But Fidel and his well-intentioned revolutionary fighters tended to underestimate the critical importance of constructing urban-based mass revolutionary workers’ parties of the Leninist type and instead focused on relatively isolated rural guerrilla warfare, not as an adjunct to the seizure of power but rather, as the central directing agency of the revolution.
While successful in Cuba, Cuban-supported rural guerrilla warfare efforts, as with Che’s unsuccessful effort in Bolivia, had to be abandoned as it became clear that isolated guerrilla struggles, especially with U.S. imperialism on the alert as never before, could not substitute for the construction of deeply rooted and disciplined, urban-based, revolutionary working-class parties.
Like all human beings, Fidel Castro and his compañeros in the Cuban leadership were never without flaws or free from mistakes and shortcomings. Despite its socialist and democratic spirit and practice, beleaguered Cuba failed to establish the forms of direct democracy that characterized the highest point of the Russian Revolution led by Lenin and Trotsky in 1917.
Soviets (the Russian word for workers’ councils, as the basis for the direct political rule of the working masses) do not exist in Cuba. In essence, Cuba’s Communist Party makes most of the key decisions in Cuban society.
In my view, a revolutionary workers state finds its fullest expression in the formal, direct, democratic, and institutionalized rule of the working masses. A revolutionary party, no matter how dedicated to the people’s cause it may be, cannot substitute itself for the rule of the working masses.
The Cuban leadership’s forging of democratic workers’ councils today would be the surest way to ensure the ongoing commitment of the Cuban people to the revolution’s historic goals, as well as the efficient planning of an economy that best represents the interests of the Cuban masses.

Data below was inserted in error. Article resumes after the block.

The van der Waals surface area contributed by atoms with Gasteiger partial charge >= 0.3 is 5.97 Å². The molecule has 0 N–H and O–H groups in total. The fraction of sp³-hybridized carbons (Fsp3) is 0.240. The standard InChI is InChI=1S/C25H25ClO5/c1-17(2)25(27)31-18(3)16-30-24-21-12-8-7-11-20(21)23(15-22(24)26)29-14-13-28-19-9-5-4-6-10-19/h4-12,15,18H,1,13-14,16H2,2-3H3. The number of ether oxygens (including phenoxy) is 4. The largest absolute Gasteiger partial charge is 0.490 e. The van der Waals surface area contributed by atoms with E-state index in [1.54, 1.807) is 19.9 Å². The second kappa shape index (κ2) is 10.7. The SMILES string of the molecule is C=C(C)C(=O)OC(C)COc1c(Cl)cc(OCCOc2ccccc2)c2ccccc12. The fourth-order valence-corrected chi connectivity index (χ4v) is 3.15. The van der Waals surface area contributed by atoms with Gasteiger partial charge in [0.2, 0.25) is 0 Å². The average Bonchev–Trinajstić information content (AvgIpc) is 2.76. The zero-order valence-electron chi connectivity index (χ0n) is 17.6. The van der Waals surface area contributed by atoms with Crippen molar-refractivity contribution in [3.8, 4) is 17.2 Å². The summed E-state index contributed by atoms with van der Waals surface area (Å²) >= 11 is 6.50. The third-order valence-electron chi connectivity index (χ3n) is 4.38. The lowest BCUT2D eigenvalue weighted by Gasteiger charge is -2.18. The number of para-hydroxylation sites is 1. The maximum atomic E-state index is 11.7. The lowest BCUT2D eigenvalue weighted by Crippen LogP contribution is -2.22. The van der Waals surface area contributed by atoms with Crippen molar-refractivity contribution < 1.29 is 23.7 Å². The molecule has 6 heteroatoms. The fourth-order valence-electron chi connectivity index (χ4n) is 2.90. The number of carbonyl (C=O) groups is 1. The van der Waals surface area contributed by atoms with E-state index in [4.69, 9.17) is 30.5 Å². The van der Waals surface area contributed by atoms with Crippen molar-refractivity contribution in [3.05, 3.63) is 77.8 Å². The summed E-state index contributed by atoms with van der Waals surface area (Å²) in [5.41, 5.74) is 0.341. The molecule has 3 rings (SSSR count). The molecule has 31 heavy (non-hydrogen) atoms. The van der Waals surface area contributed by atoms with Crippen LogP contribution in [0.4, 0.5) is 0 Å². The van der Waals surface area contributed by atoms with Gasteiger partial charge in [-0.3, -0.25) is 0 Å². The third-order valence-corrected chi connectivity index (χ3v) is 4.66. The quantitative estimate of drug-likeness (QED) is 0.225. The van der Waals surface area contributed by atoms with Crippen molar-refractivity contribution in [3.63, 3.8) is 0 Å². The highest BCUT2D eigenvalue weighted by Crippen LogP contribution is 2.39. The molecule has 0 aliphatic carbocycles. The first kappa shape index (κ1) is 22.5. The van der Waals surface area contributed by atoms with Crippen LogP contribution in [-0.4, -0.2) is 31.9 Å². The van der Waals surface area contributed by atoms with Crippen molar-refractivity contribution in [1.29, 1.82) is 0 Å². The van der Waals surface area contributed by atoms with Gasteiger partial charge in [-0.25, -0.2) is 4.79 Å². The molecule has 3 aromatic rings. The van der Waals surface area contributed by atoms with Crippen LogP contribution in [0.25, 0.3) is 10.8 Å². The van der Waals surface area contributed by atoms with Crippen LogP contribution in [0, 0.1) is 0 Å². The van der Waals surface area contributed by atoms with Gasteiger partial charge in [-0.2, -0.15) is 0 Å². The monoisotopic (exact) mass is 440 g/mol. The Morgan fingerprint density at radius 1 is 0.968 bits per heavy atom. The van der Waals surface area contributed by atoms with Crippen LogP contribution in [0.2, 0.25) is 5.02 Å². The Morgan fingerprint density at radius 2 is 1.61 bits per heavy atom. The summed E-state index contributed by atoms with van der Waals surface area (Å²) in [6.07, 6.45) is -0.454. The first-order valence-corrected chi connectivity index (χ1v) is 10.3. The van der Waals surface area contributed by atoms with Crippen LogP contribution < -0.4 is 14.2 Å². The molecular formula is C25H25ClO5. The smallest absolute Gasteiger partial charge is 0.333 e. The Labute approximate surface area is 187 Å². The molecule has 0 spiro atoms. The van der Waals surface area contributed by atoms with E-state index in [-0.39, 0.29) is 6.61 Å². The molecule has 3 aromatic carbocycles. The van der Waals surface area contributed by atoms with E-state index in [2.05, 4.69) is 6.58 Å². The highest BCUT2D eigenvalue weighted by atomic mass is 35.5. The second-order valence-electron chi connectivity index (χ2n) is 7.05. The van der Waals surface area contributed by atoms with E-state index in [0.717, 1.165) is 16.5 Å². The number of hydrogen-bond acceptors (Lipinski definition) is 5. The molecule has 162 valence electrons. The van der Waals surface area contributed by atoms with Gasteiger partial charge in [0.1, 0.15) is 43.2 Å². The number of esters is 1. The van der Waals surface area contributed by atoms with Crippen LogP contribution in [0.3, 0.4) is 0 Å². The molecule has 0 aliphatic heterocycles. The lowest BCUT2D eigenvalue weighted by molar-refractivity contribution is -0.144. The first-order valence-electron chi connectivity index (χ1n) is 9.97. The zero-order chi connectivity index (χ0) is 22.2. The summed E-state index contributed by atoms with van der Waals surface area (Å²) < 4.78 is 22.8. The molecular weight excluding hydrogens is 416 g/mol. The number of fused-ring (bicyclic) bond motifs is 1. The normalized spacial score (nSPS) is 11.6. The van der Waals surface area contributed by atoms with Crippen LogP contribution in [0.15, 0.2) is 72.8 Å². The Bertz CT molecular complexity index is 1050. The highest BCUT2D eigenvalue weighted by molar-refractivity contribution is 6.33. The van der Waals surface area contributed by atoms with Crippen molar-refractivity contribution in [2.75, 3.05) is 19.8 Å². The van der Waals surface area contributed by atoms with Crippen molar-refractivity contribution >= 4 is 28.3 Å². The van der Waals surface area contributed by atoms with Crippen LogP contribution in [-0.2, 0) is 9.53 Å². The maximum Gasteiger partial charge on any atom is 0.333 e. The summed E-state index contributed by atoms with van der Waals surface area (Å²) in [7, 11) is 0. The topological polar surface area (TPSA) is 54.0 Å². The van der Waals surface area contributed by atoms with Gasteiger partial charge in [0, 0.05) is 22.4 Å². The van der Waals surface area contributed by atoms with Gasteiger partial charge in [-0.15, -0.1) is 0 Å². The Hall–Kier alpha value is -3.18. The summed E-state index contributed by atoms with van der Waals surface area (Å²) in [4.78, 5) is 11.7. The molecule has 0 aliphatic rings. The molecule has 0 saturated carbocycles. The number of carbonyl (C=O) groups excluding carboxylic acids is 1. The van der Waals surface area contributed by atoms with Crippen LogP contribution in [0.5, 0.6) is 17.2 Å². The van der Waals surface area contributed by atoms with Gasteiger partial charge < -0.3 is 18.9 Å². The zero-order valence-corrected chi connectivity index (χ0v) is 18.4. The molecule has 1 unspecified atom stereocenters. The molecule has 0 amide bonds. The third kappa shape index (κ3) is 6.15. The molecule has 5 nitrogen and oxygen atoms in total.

Fidel’s Critique of Stalinism
Fidel was keenly aware of the Stalinist nature of Cuba’s Batista-era pro-Moscow Popular Socialist Party. The latter opposed Fidel’s July 26 Movement’s struggle for power as “ultraleft,” if not “Trotskyist.”
In the view of Cuban Stalinists, whose policy was to seek a rapprochement with so-called progressive capitalist governments, including Batista’s during his first presidency, socialist revolution was premature and impossible in poor and neo-colonial countries. This contrasted with Trotsky’s conception of the revolutionary process in the modern era—demonstrated to the world with the Russian Revolution of 1917.
Trotsky believed that, as in Russia in 1917, any successful revolution must be “permanent,” or uninterrupted, that is, it had to both accomplish the democratic tasks that modern capitalism could no longer implement (e.g., land reform and democratic rights for all) and it had to place the working class, as opposed to capitalist reformers, in power and abolish the capitalist itself.
The Cuban Revolution amounted to a rejection of the Stalinist “two-stage” conception of revolution, wherein overthrowing capitalism and replacing it with a workers state with the goal of building socialism are relegated to a distant “second stage,” if at all. This single question remains the critical issue that today separates revolutionists from pro-capitalist reformers the world over.